The median follow-up was 32 months. At 5 years, 29 patients were alive. Twenty-two patients developed systemic metastases and 24 patients were disease free. One patient did not come for follow-up after 6 months of completion of treatment. No local recurrences were observed in the patients who were followed up. One patient died of myocardial infarction which was unrelated to the radiation treatment given. A total of 17 patients died due to metastasis and progressive disease.
| > Discussion|| |
Many methods of delivering conformal PMRT resulting in good local control and reduced complications to normal tissues are available today. In those patients in whom conformal photon plans are not optimal, conformal electron irradiation with bolus is an option. Earlier techniques for electron beam therapy used individual wax strips over a wax base plate as described by Archambeau et al. These lacked dose specification and did not address the nonuniformity of the postoperative chest wall. Perkins et al. developed a customized electron bolus using a 3D planning system using modeling wax with computer controlled milling device and algorithm as described by Antolak et al. Some reports in literature on electron beam techniques for PMRT consider the chest wall as a structure of equal thickness and a bolus of 0.5 cm uniform thickness is used for improving the skin dose. They have used multiple fields of different electron energies to include the internal mammary region. This would have resulted in dose inhomogeneity at field junctions. Using dental wax as a custom-made bolus for electron beam radiotherapy has been reported to be a well-tolerated treatment both regarding acute and late morbidity. In addition to uniform dose distribution, there was a significant reduction in doses to OAR.,
The current study is a report from a single institution on the use of CT-based 3D planning to create a custom-made step bolus using dental wax for PMRT chest wall radiation with electron beam therapy. The main advantage of this technique is that the chest wall including internal mammary nodal regions could be treated with a single field using single energy electrons. This avoided dose inhomogeneity at field junctions. This technique can be done in any institution with access to CT and 3D planning even in the absence of a milling device to make a custom-made bolus. The main disadvantage of this technique is that the making of the bolus is a time-consuming process.
Skin reactions were observed to be more with electron than with photon beam treatment. In addition, the step bolus helped to deliver dose to the skin. However, the skin toxicity was within acceptable limits. Only one patient developed acute pneumonitis indicating that the lung dose was acceptable in most patients when the step bolus was used. She had classical findings of radiation pneumonitis. This patient had required radiation to the chest wall, SCL, axillary, and IMN regions. In the literature, radiation pneumonitis after PMRT has been reported in 1% of patients without nodal and 4% with nodal irradiation. There was one patient who developed a cardiac event; however, she had received radiotherapy to the right chest wall. The myocardial infarction was attributed to her elderly age and comorbid conditions. Brachial plexus toxicity has been reported following radiation to SCL region and is more commonly associated when axillary nodal regions are included with SCL radiation. However, dose to brachial plexus in our study was within the recommended dose limit and no toxicity was observed.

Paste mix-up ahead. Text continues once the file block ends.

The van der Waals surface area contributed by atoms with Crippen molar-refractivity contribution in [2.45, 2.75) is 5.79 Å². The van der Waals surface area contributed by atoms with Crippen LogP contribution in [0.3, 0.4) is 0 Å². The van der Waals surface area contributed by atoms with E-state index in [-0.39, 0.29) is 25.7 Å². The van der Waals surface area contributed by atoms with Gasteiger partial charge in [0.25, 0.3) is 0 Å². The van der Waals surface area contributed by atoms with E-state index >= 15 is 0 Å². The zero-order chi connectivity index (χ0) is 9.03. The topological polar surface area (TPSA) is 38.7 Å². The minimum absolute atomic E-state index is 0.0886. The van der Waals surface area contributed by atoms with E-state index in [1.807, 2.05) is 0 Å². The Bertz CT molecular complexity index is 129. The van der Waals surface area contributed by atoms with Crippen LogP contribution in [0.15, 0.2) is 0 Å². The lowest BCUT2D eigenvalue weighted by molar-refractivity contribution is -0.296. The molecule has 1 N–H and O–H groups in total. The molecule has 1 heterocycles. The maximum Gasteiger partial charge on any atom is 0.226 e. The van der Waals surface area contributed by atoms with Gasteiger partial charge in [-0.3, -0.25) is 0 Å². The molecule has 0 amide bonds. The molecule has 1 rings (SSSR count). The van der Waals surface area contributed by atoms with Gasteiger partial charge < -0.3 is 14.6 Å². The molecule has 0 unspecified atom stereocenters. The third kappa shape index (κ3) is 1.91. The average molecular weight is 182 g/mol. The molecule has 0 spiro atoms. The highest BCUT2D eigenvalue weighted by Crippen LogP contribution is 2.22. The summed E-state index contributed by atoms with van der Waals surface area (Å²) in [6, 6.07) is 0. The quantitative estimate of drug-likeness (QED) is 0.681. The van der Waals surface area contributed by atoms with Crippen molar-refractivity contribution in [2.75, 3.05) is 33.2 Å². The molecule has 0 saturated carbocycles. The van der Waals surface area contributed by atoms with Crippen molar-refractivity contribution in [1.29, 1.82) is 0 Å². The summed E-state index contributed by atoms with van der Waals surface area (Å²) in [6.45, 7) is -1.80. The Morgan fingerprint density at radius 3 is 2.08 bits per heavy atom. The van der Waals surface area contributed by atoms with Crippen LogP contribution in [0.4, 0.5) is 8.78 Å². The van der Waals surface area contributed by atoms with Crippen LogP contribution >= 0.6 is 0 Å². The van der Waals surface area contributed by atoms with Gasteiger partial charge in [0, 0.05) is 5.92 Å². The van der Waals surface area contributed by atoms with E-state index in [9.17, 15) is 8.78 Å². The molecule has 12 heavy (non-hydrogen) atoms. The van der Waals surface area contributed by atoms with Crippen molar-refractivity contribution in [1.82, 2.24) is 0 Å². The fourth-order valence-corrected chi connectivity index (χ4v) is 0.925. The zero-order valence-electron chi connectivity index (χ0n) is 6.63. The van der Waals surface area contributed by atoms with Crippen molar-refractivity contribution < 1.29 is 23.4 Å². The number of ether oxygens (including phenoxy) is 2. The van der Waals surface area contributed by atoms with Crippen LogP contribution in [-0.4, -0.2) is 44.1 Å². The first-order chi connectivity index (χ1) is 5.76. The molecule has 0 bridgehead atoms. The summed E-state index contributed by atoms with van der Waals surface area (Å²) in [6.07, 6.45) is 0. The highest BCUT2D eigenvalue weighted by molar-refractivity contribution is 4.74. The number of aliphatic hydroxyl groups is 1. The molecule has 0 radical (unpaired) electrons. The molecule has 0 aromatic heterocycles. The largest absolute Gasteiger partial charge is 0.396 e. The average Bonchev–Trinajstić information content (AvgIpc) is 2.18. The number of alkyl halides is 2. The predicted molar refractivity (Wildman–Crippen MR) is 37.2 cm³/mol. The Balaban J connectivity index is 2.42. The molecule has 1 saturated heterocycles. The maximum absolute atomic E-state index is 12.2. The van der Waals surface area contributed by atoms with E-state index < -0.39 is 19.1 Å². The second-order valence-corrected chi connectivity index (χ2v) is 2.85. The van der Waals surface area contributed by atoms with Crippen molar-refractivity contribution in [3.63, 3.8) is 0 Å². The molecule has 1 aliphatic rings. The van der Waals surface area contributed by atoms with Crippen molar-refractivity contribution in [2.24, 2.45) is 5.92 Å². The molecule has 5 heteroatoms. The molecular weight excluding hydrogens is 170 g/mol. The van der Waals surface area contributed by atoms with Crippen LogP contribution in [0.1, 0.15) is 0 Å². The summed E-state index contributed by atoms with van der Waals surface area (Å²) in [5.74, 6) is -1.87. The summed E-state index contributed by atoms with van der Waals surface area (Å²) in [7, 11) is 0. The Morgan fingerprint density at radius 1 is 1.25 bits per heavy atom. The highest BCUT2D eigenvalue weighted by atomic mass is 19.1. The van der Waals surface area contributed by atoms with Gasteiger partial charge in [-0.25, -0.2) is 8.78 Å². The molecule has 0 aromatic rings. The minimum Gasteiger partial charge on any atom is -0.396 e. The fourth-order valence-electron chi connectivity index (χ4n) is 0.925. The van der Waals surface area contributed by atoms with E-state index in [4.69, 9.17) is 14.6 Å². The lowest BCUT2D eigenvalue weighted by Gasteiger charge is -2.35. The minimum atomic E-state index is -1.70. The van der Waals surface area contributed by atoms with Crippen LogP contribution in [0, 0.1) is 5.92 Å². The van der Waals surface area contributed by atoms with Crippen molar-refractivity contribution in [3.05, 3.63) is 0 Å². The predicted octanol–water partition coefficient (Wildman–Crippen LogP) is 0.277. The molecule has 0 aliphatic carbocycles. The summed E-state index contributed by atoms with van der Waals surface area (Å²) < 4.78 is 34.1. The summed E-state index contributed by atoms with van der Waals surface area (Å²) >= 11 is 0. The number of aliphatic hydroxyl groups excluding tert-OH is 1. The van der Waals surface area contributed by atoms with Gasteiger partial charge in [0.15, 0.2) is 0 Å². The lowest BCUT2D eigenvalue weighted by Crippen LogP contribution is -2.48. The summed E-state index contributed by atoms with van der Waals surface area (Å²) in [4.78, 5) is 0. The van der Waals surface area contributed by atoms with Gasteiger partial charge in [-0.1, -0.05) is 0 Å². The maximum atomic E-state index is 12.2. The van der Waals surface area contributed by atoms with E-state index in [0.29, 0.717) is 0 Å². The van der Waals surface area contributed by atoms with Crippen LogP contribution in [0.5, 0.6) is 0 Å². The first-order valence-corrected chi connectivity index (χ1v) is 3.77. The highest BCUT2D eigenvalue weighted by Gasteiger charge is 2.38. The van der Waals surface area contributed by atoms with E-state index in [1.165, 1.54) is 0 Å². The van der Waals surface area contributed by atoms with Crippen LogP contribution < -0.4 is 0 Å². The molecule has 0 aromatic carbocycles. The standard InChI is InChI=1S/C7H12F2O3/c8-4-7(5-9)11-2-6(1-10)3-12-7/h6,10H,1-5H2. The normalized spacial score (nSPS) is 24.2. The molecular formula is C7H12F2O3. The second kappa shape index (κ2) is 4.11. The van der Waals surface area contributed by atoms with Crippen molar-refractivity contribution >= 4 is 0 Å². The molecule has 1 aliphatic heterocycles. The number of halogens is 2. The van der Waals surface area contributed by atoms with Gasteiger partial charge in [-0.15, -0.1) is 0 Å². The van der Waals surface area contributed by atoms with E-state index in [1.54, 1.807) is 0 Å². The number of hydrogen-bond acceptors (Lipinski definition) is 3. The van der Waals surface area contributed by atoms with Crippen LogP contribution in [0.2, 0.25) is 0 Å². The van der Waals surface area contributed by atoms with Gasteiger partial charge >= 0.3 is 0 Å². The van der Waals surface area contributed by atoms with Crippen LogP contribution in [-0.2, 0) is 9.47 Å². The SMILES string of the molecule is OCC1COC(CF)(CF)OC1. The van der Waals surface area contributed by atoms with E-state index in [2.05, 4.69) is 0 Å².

| > Conclusion|| |
For postmastectomy CWRT, we first consider conformal photon tangential fields. If dose distribution to the target volume or the doses to the underlying heart and lung are not acceptable, conformal electron beam therapy is used. This study describes a method of conformal electron therapy for the postmastectomy chest wall and internal mammary region. It is suitable for institutions which do not have facilities of a milling machine and electron arc therapy. Preparation of a custom-made bolus called “step bolus” with easily available dental wax for electron beam therapy with the help of CT scan and TPS is described. This step bolus adequately compensated for the dose variation due to the individual patient's anatomy and variation in the chest wall thickness secondary to the surgical procedure. The main advantage of this technique is that the chest wall including the internal mammary nodal regions could be treated with single field and single energy electrons, this avoided dose inhomogeneity at field junctions. In addition, it provided good dose distribution to the target and low doses to the heart and lung.
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Conflicts of interest
There are no conflicts of interest.
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[Figure 1], [Figure 2], [Figure 3], [Figure 4]
[Table 1], [Table 2]